A P1.84-trillion loss—due to gov’t bungling

By: Solita Collas-Monsod - @inquirerdotnet - Columnist/Philippine Daily Inquirer | November 28,2020 - 08:00 AM

What has the country lost to COVID-19? This column will not deal with the number of deaths (8,242), or the number of cases (424,297), or translate these into all sorts of indicators, like number of work days lost or amount of income foregone, or medical expenses, etc. It is not that these are not important—they are indeed the human face of what the virus has done to us, its social cost.

Instead, I will talk about the economic cost—the lost output or Gross Domestic Product (GDP) that the country has incurred in the first three quarters, or nine months of 2020, from January through September. You may huff and puff, Reader, and say that we know all about that. Weren’t we told that the economy contracted by 0.7 percent in the first quarter, by 16.5 percent in the second quarter, and by 11.5 percent in the third quarter?

Yes, of course. But what does that mean to Juan de la Cruz, who barely knows what GDP is anyway, much less what a contraction means? Never mind Juan de la Cruz. Let’s talk about our legislators, particularly in the House of Representatives (with the exception of Stella Quimbo, and Joey Salceda, and a few others). Because there seems to be a disconnect between what our economic problems really are and how they are dealing (or dealt) with them in the budget process.

So: How much did the contraction in the economy really involve in pesos and centavos? Let’s go to the Philippine Statistics Authority and find out. The PSA National Accounts shows that GDP (at constant 2018 prices) in the first three quarters of 2019 amounted to P14.1 TRILLION. But in the first three quarters of 2020, GDP was P12.7 TRILLION. Domestic output, then, contracted P1.4 trillion, or 10 percent. Is that what COVID-19 cost us in terms of output?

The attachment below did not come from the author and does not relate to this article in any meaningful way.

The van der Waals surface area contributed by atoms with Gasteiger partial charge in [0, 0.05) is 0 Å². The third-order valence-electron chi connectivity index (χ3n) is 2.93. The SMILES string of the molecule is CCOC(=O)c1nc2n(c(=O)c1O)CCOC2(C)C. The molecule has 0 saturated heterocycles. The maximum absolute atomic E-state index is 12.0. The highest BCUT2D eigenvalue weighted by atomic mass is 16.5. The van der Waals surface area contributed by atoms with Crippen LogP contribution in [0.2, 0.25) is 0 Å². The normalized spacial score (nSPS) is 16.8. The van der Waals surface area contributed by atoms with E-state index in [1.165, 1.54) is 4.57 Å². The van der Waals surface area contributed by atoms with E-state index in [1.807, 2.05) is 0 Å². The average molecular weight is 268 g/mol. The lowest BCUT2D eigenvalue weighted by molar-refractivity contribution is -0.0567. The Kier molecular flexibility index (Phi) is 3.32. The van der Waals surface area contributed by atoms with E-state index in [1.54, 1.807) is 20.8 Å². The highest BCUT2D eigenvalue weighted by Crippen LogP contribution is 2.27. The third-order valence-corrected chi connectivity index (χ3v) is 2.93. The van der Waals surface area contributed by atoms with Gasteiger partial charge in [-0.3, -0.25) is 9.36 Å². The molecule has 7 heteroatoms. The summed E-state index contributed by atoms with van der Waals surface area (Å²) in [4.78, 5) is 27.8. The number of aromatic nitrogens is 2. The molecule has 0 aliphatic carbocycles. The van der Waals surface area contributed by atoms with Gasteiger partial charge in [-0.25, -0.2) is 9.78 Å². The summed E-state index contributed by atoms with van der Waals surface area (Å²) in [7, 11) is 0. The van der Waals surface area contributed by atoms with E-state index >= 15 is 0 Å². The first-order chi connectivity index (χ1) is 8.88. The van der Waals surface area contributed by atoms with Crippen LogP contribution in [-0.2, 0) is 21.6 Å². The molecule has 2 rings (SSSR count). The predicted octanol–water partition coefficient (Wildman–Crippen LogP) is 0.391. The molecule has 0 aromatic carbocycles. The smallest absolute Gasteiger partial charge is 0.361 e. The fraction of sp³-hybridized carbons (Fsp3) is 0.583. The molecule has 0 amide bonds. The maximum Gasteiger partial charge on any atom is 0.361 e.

No, Reader. Because had these been non-COVID-19 times, GDP would have grown by 6 percent—actually, 6.1 percent, according to the World Bank’s January 2020 forecast, and 7-8 percent, if one looks at the Philippine Development Plan. But let’s stick to a 6 percent growth. That would mean that without COVID-19, the Philippines should have posted a GDP of P15 trillion for the first three quarters of 2020. But as mentioned above, it actually posted only P12.7 trillion. So the country’s output/employment loss for the nine months of 2020, we can safely say, is P2.3 trillion. That’s P2,300,000,000,000.

Is this all due to COVID-19? I submit that a major part of this loss is due to the government’s failure to respond adequately (e.g., ineptitude) to the health crisis. In other words, the P2.3 trillion can be further decomposed into the effects of COVID-19, and the effects of government bumbling.

I am sure an econometric model can be constructed to test this hypothesis. But for now I will depend on the World Bank’s forecasting models, and use the actual performance of Vietnam, Indonesia, Thailand, and the Philippines. What I am suggesting is that the difference between forecast and actual figures can be used as a proxy for government ineptitude.

In June of this year (right in the middle of the pandemic, mind you), the World Bank gave the following forecasts: Thailand would contract (post a negative growth) by -5 percent, Indonesia would have zero growth, Vietnam would grow by +2.8 percent, and the Philippines would contract by -1.9 percent.

What was the actual growth experience of these countries for the first nine months of 2020? Thailand contracted by 7.1 percent, Indonesia contracted by 2 percent, Vietnam grew by 2 percent, and the Philippines contracted by 10 percent.

Do you notice, Reader, how large the difference is between the forecast and the actual figures in the Philippines? A difference of 8.1 percent. Compare that to the difference for Thailand at 2.1 percent, for Indonesia at 2 percent, and for Vietnam at 0.8 percent. That’s what I mean when I say that the government made more of a mess than the governments of the other countries. And we still have three months to go.

Following this line of reasoning, around P460 billion of the country’s output loss can be attributed to COVID-19. And P1.84 trillion to the errors and omissions of government. More or less. If you have a better idea, Reader, please do not hesitate to put it forward.

And you know what the worst part is, Reader? It seems that our government has not yet learned its lesson. I’ve heard some officials state that the 10 percent growth contraction of the Philippines is peanuts compared to the contraction of Germany, or United Kingdom, or Spain. Since when do we compare ourselves with those countries?


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TAGS: bungling, contraction, COVID-19, economic cost, GDP, Juan dela Cruz, P1.84 trillion, P2.3 trillion, World Bank

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